Ruedi Creek electric project set |

Ruedi Creek electric project set

Aspen Times staff report

A hydroelectric project on Ruedi Creek is expected to be producing green-friendly electricity within a month.

Dreamed up by two men who live along the creek, the plant will generate enough electricity to power about seven houses with electric heat and appliances. The power will be sold to the local utility company for use by consumers.

Tom Golec and Jerry Peters have put about one year of labor and between $50,000 and $60,000 of their own money into the project, which is more properly called a micro-hydroelectric generator.

“It’s finally coming to fruition,” Golec said. “Getting a check from Holy Cross is something I’ve always wanted to do.”

The electric power they produce will be more expensive than power distributed by Holy Cross Electric from coal-fired power plants. But it’s generated in an environmentally sound way. The two believe their power can be sold at a premium price to environmentally conscious consumers, the same way Holy Cross sells wind-generated power. Local institutions have expressed interest in buying the power at green prices, Golec said.

The plant is expected to produce more than 100,000 kilowatt hours of electricity annually, said Randy Udall of CORE, the Aspen-based Community Office for Resource Efficiency. And the project will have solid environmental benefits, which was the most important factor to Peters and Golec.

“It’s going to avoid the need to burn about 100,000 pounds of coal a year,” Udall said. “That will keep 200,000 pounds of carbon dioxide out of the air a year.” Udall said he’s impressed with the effort and resources Peters and Golec have dedicated to the project.

“Tom’s really into clean power, and it’s just something they want to do,” he said.

For the last eight years, Golec has provided 110-volt power to his own house from a smaller hydroelectric generator powered by water from a spring behind the house.

“I’m committed to it,” Golec said. “There’s sometimes hassles when you have pipes and pressure. But I have a love for it.”

Before leaping into the project, Golec and Peters sought help from CORE. Udall helped the two apply for a needed license from the Federal Energy Regulatory Commission and set up meetings with Holy Cross.

“He’s a great intermediary,” Golec said. “If it wasn’t for Randy, I don’t know if we’d have gotten this far with the project.

Holy Cross had some concerns that had to be discussed. “It took two or three meetings before they were behind the project,” he said.

Udall also helped Golec and Peters nail down a $4,000 grant from the Aspen Skiing Company’s Employee Environment Foundation.

Kelly Murphy, a member of the board of the foundation, said the board selected the Golec/Peters project for a grant partly because it’s important in getting the technology known. One micro-hydro plant doesn’t make a huge dent in the use of air-polluting coal, but it’s a first step.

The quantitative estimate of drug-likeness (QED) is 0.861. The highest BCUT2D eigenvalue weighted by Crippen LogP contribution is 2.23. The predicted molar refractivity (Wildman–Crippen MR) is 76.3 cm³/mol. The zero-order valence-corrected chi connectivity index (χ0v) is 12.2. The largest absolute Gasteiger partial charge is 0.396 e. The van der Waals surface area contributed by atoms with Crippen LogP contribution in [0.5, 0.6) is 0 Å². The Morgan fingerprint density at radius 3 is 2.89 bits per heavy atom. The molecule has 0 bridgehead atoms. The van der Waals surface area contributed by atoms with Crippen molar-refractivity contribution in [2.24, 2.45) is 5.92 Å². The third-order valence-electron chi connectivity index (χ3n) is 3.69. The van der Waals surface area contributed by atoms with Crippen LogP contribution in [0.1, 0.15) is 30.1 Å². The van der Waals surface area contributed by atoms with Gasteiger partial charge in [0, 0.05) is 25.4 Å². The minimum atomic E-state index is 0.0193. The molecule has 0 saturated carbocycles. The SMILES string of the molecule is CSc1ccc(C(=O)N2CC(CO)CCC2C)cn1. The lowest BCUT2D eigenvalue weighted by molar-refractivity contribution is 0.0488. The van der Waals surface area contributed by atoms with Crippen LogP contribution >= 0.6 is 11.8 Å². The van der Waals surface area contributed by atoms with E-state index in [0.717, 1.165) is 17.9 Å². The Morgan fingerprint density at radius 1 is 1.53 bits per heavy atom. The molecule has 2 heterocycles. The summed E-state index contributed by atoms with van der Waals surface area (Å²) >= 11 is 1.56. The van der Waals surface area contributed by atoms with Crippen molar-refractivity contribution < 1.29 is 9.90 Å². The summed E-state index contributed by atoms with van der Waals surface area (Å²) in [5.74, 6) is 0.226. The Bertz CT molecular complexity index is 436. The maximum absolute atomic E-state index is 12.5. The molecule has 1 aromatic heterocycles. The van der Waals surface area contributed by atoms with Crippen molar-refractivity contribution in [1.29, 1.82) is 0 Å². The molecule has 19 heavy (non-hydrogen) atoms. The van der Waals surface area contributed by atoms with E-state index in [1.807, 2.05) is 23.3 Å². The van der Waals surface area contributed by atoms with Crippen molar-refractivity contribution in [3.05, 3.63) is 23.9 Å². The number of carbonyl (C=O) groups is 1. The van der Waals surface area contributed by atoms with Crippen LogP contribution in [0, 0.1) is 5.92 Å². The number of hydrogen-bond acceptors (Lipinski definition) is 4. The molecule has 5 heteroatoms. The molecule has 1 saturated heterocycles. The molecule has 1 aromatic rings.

“This would be a start in getting this sort of thing on everybody’s radar screen,” Murphy said.

The power plant is about one and one-half miles upstream from Ruedi Reservoir. A turbine and generator are housed in a nine-by-12-foot masonry and frame building in a steep-sided section of the creek.

Water from Ruedi Creek is diverted into an eight-inch pipe 2,000 feet upstream from the powerhouse. A dam was not required. The pipe was buried in a trench dug by hand in rocky soil, starting on Golec’s property and ending on Peters’ land.

The two already had water rights allowing them to use Ruedi Creek water for irrigation, but they had to apply for a “non-consumptive” water right, which allows them to use the water and return it to the creek.

The water drops about 230 feet from the intake to the turbine. The last section of pipe falls at a 45-degree angle. In summer, with a flow of about two cubic feet per second in the pipe, the plant will generate up to 25 kilowatts.

Lesser flows in the winter will probably produce about 10 kilowatts. The generator can be adjusted to the flow, Golec said. He and Peters have taken measures to ensure a healthy flow will always remain in the creek.

“We’re not into drying up the creek,” Golec said. This is supposed to be an environmental project, and it wouldn’t make sense to damage the aquatic environment in an attempt to produce green power, he said.

The turbine, which was shipped from Washington state, harnesses the stream’s energy to turn the generator. It weighs 1,000 pounds. The Canadian-made generator, which sits next to the turbine, weighs about 1,200 pounds.

To ensure that the powerhouse could handle this weight, along with the stress exerted by the equipment, Peters and Golec poured a foundation of about 16 cubic yards of concrete. They lowered the building materials into the creek bottom with a crane.

“We didn’t want to run a road down to it,” Golec said. “That would have been an environmental disaster.” Excavation for the foundation was done by hand, with pry bars and shovels.

At present, the power plant is ready to go. The only thing that’s missing is a computerized safety package that Holy Cross Electric requires, and that should arrive within a month, Golec said.

It’s been a lot of work, and it’s not going to be a particularly profitable project, because it has to compete with cheap coal. But Golec is satisfied with his decision to pursue the project.

“I’d do it again in a heartbeat,” he said.

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